Slower response-time targets proposed for HRM firefighters

Halifax falls short of its self-imposed emergency response targets “by a wide margin,” says consultant's report.

click to enlarge Slower response-time targets proposed for HRM firefighters
via Shaun Lowe
Smaller budgets; faster service, current fire stations. Pick two.

A staff report headed to Regional Council recommends lowering the targets for the city’s emergency response times, because the current time targets are rarely met.

Halifax firefighters in urban areas are expected to respond to structural fires within seven minutes, 90 percent of the time. For rural firefighters, that target is 12 minutes. Volunteer firefighters in rural areas have 17.

Now, city staff are proposing an extra 30 seconds be added for dispatch times. Rural and urban firefighters would also get an additional 30 seconds for turnout—the time it takes to get on the road.

The recommendation comes out of data collected by Pomax Consulting. Looking at the past two years of operations, Pomax found that Halifax Regional Fire and Emergency missed virtually every dispatch, turnout and response time target set by the municipality.

According to the consultant, the 60-second window for dispatch in HRM was met only half the time over the past two years. A substantial part of the blame, says Pomax, is the triple role HRM dispatchers have to play responding to police, fire and 911 calls.

“No matter how conscientious call takers and dispatchers are, it is very difficult to change roles ‘on the fly’ between being a 911 call taker, fire call taker and police call taker, plus remember to capture all the time markers,” reads the report.

In the urban core, the 60-second targets for both dispatch and turnout times more often take two and three minutes, respectively. The expected eight-minute response time for multiple units to a structural fire, meanwhile, comes in closer to 10.

Rural and suburban firefighters fare even worse. Those first responders only made their 60-second turnout window around 10 percent of the time. Volunteer firefighters were only able to meet their six-minute target for turnout times on 69 percent of calls.

Halifax Fire and Emergency is “unable to achieve an effective firefighting force” according to the city’s own standards, the report concludes.

“We anticipate the only way to achieve the 2006 standards for multiple unit response is via new stations and new staff for those stations in order to reduce travel time,” Pomax writes. “Adding stations may cause excessive response area overlap with existing stations, meaning that some existing stations may have to be relocated because of redundancy.”
click to enlarge Slower response-time targets proposed for HRM firefighters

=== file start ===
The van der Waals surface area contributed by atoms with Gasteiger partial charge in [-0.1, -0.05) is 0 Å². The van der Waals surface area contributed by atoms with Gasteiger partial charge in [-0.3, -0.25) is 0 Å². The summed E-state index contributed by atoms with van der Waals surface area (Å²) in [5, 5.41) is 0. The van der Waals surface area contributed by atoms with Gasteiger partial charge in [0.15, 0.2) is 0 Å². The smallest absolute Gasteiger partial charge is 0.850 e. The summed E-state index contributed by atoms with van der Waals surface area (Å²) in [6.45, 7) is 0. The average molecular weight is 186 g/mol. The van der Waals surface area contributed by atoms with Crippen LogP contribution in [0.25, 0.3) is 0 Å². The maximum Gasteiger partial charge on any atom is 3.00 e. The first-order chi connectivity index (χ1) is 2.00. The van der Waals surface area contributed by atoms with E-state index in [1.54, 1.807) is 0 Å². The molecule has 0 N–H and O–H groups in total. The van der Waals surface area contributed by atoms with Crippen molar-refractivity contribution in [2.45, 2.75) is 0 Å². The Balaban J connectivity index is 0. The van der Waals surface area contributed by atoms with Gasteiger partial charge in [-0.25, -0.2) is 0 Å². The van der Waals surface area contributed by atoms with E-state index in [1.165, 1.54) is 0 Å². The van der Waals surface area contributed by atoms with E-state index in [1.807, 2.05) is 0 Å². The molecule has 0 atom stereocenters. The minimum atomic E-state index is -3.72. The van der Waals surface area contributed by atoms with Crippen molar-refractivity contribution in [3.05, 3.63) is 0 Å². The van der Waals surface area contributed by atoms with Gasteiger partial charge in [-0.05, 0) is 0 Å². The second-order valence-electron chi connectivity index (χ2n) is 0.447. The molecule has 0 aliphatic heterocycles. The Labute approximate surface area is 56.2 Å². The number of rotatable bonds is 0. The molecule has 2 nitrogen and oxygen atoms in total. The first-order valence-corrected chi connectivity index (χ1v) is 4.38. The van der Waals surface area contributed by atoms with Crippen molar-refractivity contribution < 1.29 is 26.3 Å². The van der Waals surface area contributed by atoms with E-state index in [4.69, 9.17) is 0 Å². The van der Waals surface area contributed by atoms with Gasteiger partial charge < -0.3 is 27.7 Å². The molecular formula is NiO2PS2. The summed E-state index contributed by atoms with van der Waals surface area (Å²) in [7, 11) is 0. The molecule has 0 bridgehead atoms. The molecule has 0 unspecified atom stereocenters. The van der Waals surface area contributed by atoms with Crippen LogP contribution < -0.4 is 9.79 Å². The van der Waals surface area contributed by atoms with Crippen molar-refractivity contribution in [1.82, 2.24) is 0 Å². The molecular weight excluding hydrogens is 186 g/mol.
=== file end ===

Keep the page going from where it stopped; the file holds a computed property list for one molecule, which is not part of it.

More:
POMAX
Response times, in seconds, for firefighters in the urban core.
click to enlarge Slower response-time targets proposed for HRM firefighters
POMAX
The same chart for the city's rural and suburban firefighters.

The municipality has undertaken a hiring process to try to better meet those targets, but as the consultant’s report notes, “the balance of hiring is for the purpose of offsetting overtime.”

The city awarded the $86,000 contract to Pomax—the only bidder—two years ago, amid heated debate about HRFE staffing levels and the reorganization of HRM’s fire stations.

Fire department brass previously delivered an operational review to council back in 2014 recommending several stations be decommissioned and others staffed by volunteers.

The proposal was not well received. Residents and even a couple of councillors denounced now-retired fire chief Doug Trussler and begged council to go against the advice of its experts. Trussler was hauled before council several times over the next two years, always repeating his belief that the reorganization wouldn’t impact service.

But council went another direction, instead choosing to keep the stations largely as they were and throw money at the problem by hiring a few million dollars worth of new firefighters.

Of course, that consolidation of fire staff and stations was largely designed so that HRFE could better meet HRM’s response times. Having rejected more efficient service, some councillors were worried staff would recommend the only other option—slowing down response time targets. And that’s exactly what happened.

Staff suggest the implementation of the new response times should happen, bit by bit, over the next three years. Year one would have a benchmark of 120 seconds for turnout; year two would be 105 seconds; and year three, 90 seconds.

The report, which also recommends new fire resources for the Halifax airport and switching Fall River’s fire station to 24-hour service, comes to council on Tuesday.

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